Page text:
Today Gilby and I hired a guide who took us around Khao Yai National Park. He only spoke a couple words of English, but we were told he knew the park pretty well. After fetching us from our hotel, he stopped at his house to install benches in the back of his truck, and that's where we spent our time when we were driving from one part of the park to another.
At first we were just making our way into the park. Or rather, our guide was making all of our ways, since he was driving the truck while we enjoyed the fabulous weather and scenery. We talked about how it'd be nice to bike through the park, but with the endless hills it would have been a frustrating day on unicycles.
We hiked out to a wildlife observation tower. No wildlife in sight, but it was pretty. We did see a couple very large insects buzzing around. I joked that these would probably be the largest creatures we saw all day, but then just ten minutes later, hiking back from there, our guide demonstrated his superior powers of observation and one of his few words of English. He pointed to a cluster of trees and said quietly but excitedly, "elephant".
It sounds a bit silly that an elephant had escaped our notice. In our defense, it was kind of far away, but really we're just city bumpkins who could stumble blithely past, well, an elephant. He appeared to be foraging, which I guess is a full time job for someone who eats 20kg of food every day and who can't get seated at a restaurant. I had heard there were wild elephants in the park, but I hadn't expected to see one. As one local said later when he was telling us how lucky we were to have seen an elephant, elephants are big, but the park is really big.
We spent the day hiking all over the park, seeing waterfalls, rivers, various animals, and lots and lots of trees. We saw gibbons by the road and in some open areas, but mostly we heard them. They're very loud and have a few distinctive whooping sounds.
All day our guide kept spotting interesting animals before us. We could have hiked around without him, but I don't think we would have seen anything larger than that bug. At one point, I walked off the trail a bit to take a picture of a neat tree across the river. Our guide beckoned me back and with big chomping motions of his arms, explained that there were crocodiles. A few minutes later, we saw one. Or, I should say, he saw one and pointed it out to us. But in any case, we saw lots of neat stuff in the park.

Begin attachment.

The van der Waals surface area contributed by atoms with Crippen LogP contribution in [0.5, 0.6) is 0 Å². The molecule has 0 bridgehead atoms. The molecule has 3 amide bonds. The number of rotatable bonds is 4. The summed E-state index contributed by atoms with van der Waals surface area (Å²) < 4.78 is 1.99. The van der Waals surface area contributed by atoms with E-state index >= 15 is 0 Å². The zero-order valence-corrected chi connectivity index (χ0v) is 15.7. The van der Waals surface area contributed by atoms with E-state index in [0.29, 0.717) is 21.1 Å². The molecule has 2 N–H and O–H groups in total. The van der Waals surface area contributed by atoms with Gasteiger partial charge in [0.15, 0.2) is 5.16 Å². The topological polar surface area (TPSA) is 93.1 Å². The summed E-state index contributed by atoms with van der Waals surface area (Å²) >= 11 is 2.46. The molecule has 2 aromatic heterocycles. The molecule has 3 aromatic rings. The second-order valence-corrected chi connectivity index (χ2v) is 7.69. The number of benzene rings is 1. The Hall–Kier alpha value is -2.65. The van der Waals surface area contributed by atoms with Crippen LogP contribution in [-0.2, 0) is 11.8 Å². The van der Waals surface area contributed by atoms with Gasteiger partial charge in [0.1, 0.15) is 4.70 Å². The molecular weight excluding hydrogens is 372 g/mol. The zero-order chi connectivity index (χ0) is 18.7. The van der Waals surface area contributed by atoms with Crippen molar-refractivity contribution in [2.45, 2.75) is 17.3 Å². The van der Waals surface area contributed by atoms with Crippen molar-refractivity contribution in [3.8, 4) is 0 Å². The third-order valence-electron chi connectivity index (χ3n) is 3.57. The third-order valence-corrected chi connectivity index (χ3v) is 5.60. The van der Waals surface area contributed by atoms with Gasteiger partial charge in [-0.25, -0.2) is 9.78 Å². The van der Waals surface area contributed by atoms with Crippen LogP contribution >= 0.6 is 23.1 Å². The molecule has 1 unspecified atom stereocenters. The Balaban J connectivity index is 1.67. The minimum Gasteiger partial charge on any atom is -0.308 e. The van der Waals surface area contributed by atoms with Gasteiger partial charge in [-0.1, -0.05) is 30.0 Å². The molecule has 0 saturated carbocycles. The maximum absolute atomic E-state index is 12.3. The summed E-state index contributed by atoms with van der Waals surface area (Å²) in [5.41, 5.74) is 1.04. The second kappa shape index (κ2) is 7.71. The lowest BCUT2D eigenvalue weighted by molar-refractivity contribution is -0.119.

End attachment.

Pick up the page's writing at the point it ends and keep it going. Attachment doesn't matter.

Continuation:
At some point we'd had enough of hiking in the woods and seeing odd trees and beautiful waterfalls, so we left the park and drove out to a bat cave. Word on the street is that this cave is home to three million bats. Every day at sunset, the bats wake up and go out for breakfast, and this we had to see. I guess it must be a big cave to hold three million bats, but the entrance is a small hole. As a result, it takes about an hour for all the bats to exit. I can imagine the fire marshal coming by for an inspection and posting a sign "roosting capacity: 200000 bats", but in the meantime, the exodus is a lengthy spectacle.
The evening flight is especially interesting because all the bats are heading in the same direction and they exhibit flocking behavior. So instead of just a big cloud of bats dispersing from the bat hole, we watched a ribbon of bats pouring eastward like a viscous fluid.
A few predatory birds enjoyed the buffet, which shook things up a bit, but it didn't last long, and mostly the bats just twisted on toward whatever insect bonanza they'd been dreaming about all day.
Their path was interesting though. I guess their flocking algorithms take into account the bats behind them, because transverse waves propagated through the stream of bats, moving faster than the bats themselves. I managed to get a video that captures this pretty well. It was hard to tell from the ground, but I think the waves were actually in a corkscrew pattern. You probably can't hear them in the video, but the bats sounded like a distant swarm of bees.
Sadly, the end of the day saw us back in Bangkok. But we took the bus there, which was a nice change of pace. Neither of us had taken an intercity public bus yet, and it was kind of fun.
tomorrow: Bangkok again